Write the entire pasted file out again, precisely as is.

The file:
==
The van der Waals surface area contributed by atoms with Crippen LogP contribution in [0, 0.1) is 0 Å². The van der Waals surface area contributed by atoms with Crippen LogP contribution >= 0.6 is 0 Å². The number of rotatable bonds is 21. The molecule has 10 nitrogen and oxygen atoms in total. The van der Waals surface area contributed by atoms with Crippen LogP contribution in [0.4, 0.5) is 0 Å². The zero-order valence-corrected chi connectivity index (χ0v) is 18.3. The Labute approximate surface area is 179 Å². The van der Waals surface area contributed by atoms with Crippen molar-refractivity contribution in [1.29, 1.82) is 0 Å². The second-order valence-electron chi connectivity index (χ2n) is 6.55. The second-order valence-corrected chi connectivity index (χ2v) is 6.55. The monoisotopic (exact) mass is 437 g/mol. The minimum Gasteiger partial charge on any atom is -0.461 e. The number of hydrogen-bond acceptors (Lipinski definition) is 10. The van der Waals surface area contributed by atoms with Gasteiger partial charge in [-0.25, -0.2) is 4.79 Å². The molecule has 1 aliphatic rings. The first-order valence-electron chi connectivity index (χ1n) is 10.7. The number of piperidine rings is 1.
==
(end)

The van der Waals surface area contributed by atoms with Crippen LogP contribution in [0, 0.1) is 0 Å². The van der Waals surface area contributed by atoms with Crippen LogP contribution >= 0.6 is 0 Å². The number of rotatable bonds is 21. The molecule has 10 nitrogen and oxygen atoms in total. The van der Waals surface area contributed by atoms with Crippen LogP contribution in [0.4, 0.5) is 0 Å². The zero-order valence-corrected chi connectivity index (χ0v) is 18.3. The Labute approximate surface area is 179 Å². The van der Waals surface area contributed by atoms with Crippen molar-refractivity contribution in [1.29, 1.82) is 0 Å². The second-order valence-electron chi connectivity index (χ2n) is 6.55. The second-order valence-corrected chi connectivity index (χ2v) is 6.55. The monoisotopic (exact) mass is 437 g/mol. The minimum Gasteiger partial charge on any atom is -0.461 e. The number of hydrogen-bond acceptors (Lipinski definition) is 10. The van der Waals surface area contributed by atoms with Gasteiger partial charge in [-0.25, -0.2) is 4.79 Å². The molecule has 1 aliphatic rings. The first-order valence-electron chi connectivity index (χ1n) is 10.7. The number of piperidine rings is 1.